Water Heater Efficiency Ratings
According to EnergyStar.gov, your water heater accounts for about 15-20% of your monthly energy bill. When it comes time to purchase a new hot water heater, it is important to understand efficiency ratings of the many types of water heaters that are out there.
Energy efficiency of water heaters is discussed in terms of two metrics: First-hour rating (FHR) and efficiency. First-hour rating (FHR) measures how much hot water is available during the busiest hour of the day. Interestingly, the size of the water heater does not always correlate with the FHR. More importantly, look for the recovery rating, which tells you how quickly the water heater will replace the hot water as it is used.
Water heater efficiency ratings or efficiency factor (EF) tells you how energy efficient the appliance is. The higher the number, the more efficient. You can find the EF next to the energy guide label. This number can be misleading, because an electric hot water heater is always going to use more energy to heat the same amount of water as a gas one, even if they have the same EF.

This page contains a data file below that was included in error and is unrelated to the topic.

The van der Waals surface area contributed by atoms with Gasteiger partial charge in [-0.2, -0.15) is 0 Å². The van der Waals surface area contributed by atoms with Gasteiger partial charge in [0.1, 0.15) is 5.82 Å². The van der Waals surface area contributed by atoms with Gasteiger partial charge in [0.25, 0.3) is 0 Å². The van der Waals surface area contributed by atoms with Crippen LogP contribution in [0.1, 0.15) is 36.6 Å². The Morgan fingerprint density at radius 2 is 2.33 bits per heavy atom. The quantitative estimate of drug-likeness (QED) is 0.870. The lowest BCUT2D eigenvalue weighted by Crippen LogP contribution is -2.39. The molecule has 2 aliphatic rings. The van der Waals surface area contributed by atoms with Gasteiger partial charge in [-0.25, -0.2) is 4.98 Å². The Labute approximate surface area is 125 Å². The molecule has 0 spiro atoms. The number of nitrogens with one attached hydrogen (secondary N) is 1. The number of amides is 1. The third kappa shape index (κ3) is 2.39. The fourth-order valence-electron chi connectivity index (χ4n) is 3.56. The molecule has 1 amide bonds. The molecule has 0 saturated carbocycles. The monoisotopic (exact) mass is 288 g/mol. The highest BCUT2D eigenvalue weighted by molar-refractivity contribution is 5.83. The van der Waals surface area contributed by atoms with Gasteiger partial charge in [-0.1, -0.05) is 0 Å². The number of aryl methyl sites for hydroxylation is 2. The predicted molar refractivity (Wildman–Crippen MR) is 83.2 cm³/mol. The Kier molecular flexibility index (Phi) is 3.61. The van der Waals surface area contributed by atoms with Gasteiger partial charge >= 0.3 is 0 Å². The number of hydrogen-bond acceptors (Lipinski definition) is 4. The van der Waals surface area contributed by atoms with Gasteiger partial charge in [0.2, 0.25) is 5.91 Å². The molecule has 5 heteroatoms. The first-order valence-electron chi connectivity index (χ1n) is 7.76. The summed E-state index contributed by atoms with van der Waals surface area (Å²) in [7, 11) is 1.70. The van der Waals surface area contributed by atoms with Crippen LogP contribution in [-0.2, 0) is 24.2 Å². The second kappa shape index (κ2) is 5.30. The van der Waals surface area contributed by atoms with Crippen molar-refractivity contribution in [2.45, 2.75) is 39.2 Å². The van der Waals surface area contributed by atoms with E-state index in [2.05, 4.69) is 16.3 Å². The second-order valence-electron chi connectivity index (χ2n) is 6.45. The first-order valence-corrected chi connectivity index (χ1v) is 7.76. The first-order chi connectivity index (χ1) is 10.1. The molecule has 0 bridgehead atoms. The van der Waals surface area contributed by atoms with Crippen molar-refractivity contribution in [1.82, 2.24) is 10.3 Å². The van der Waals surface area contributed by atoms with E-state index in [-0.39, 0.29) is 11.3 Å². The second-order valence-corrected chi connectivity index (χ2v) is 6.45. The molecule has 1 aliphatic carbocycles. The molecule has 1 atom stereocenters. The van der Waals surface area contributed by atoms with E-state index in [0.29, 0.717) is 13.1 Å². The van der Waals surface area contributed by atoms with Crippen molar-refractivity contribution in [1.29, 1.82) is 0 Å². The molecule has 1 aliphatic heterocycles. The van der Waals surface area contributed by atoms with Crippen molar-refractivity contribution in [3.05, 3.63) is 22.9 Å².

There are 4 types of “High Efficiency” Water Heaters on the market: Storage Water Heaters (those with a tank), Demand Water Heaters (tankless), Heat Pump Water Heaters, and Solar Water Heaters. Storage water heaters have a large tank, usually 20-80 gallons, where it stores hot water. The water is kept hot at all times, which uses significant amounts of energy. Storage water heaters can be powered by electricity, natural gas, propane, or oil. Demand water heaters quickly heat water using a large coil when called upon. There is no tank for storing hot water, so energy is not wasted when the heater is not in use. The positive is that there is an endless supply of hot water, but some complain that you cannot supply hot water to multiple sources at the same time. Heat pump water heaters use heat from the surrounding air to water in a storage tank. These are highly efficient but only work in warm/hot climates. Solar hot water heaters decrease energy used to heat water by up to 90%. Initial out of pocket costs are high, but they pay for themselves in 4-7 years, providing very low cost hot water for the remainder of their lifespan (10-15 years).
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